Medical Imaging: How Safe Is It?

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At this stage of our Boomer lives, getting some scan or another is pretty routine but how safe is Medical Imaging? I dig into the patient handout from Australia’s radiation protection agency and research from Melbourne University. In short, take care.

Main Points

  • Aussies get 300% more radiation from Medical Imaging than any other source;
  • Medical Imaging uses different types of radiation; some are more harmful than others;
  • Some forms of radiation are cumulative & significantly increase our cancer risk;
  • Not all Medical Imaging is necessary but how do you know?

If you’d like to skip to the many causes of cancer, including radiation and a host of others, check out our detailed, easy-to-read guide – based on research from over 400 sources: Cancer: Make Your Own Luck

The Guinea Pig & the Chicken

My cardiologist suggested three CT (Computed Tomography) scans to figure out what was wrong with my heart and my neurologist suggested five MRI scans to figure out the same for my back. (I did succumb to the CT scans but not the MRIs. Embarrassingly, this wasn’t due to lower perceived risk with MRI; my first MRI was the most bizarre, claustrophobic experience that I hope I never have to repeat. In other words, I chickened out.)

Let’s look at the various types of medical imaging, courtesy of ARPANSA (Australian Radiation Protection and Nuclear Safety Agency). I’ve included the agency’s ranking and range for the lifetime risk of a fatal cancer in brackets. The full Patient Handout is here.   

Types of Medical Imaging and Risk

  • X-rays are a form of radiant energy that penetrates the body to provide internal images. (Very Low Risk: 1 in 10,000 to 1 in 100,000)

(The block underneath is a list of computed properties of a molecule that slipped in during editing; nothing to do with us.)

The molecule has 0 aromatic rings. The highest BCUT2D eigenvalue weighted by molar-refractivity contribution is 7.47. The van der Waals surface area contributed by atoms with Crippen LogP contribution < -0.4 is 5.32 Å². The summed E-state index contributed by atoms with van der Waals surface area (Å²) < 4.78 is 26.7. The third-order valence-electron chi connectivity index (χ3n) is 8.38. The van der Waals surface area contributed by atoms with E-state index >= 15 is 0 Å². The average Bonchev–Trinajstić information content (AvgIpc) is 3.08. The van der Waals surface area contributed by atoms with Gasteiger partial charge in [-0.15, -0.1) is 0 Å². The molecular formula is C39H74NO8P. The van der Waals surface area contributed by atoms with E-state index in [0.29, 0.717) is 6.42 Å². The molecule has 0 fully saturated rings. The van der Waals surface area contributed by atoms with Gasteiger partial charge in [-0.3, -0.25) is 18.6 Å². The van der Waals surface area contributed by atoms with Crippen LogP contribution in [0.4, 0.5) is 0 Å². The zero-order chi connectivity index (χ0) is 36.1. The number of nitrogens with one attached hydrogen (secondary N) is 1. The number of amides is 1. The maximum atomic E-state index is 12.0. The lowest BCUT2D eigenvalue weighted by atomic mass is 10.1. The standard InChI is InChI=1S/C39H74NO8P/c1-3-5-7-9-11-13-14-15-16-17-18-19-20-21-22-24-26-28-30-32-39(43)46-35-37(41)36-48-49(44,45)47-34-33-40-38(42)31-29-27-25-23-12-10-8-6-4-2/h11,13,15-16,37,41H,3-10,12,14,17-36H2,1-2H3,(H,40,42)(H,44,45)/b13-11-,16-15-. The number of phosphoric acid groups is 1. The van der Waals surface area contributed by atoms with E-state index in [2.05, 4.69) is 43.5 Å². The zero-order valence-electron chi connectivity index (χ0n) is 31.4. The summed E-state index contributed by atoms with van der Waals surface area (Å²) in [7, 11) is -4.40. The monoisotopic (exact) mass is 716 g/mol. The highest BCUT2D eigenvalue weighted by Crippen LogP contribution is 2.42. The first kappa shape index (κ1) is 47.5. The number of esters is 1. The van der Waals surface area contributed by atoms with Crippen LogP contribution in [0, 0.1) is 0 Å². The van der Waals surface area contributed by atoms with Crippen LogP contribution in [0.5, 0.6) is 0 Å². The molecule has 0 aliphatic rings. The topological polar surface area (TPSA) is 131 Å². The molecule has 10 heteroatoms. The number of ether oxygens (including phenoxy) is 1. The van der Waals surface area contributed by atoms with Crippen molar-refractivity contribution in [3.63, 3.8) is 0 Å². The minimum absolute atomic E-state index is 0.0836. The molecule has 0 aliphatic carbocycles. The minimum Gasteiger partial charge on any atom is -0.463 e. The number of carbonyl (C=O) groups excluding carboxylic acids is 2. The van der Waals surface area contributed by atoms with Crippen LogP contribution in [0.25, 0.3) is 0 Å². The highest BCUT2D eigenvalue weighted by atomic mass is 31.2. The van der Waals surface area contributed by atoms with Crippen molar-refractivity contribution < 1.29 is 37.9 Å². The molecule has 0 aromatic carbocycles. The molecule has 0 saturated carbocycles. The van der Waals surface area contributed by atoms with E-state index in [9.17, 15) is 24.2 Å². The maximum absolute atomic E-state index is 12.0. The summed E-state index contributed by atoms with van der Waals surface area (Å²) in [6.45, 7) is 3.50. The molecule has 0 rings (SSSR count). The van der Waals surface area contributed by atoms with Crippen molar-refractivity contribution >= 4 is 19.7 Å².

• Computed Tomography (CT) scans are X-rays which take multiple images rapidly around a patient to provide images of soft tissue, bone and blood vessels at different depths. (Low Risk: 1 in 1,000 to 1 in 10,000)
  • Mammography uses X-rays to image the breasts, mainly to screen for early signs of
    breast cancer. (Very Low Risk: 1 in 10,000 to 1 in 100,000)
  • In Nuclear Medicine, the patient swallows or is injected with a radioactive material that emits radiation similar to X-rays and builds a picture of what is happening inside. Main types are PET (Positron Emission Tomography) and Bone Scans. (Low Risk: 1 in 1,000 to 1 in 10,000)
  • Fluoroscopy shows a continuous ‘X-ray movie’ on a monitor while a body part or dye is moving through the body. (Low Risk: 1 in 1,000 to 1 in 10,000)
  • Bone Density Testing (also called or DEXA (Dual-Energy X-ray Absorptiometry) or BMD (Bone Mineral Density)) uses low X-ray doses to measure bone density. (Negligible Risk: 1 in 1,000,000)
  • Magnetic Resonance Imaging (MRI) uses magnetic fields and radio-frequency waves to penetrate the body and produce internal images. (Nil Risk)
  • Ultrasound (or diagnostic sonography or ultrasonography) uses high frequency sound waves to see internal structures like tendons, muscles, joints, vessels and internal organs. Often used for pregnant women. (Nil Risk).

I was a bit surprised that ‘Low Risk’ (for developing a fatal cancer later on) was as high as 1 in 1,000 , especially as radiation damage accumulates (see more below). In other words, after several scans, the risk could be much higher than 1 in 1,000.

In its Patient Handout ARPANSA also explains what the various levels of risk equate to in terms of likelihood.

  • 1 in 1,000 = Risk of Drowning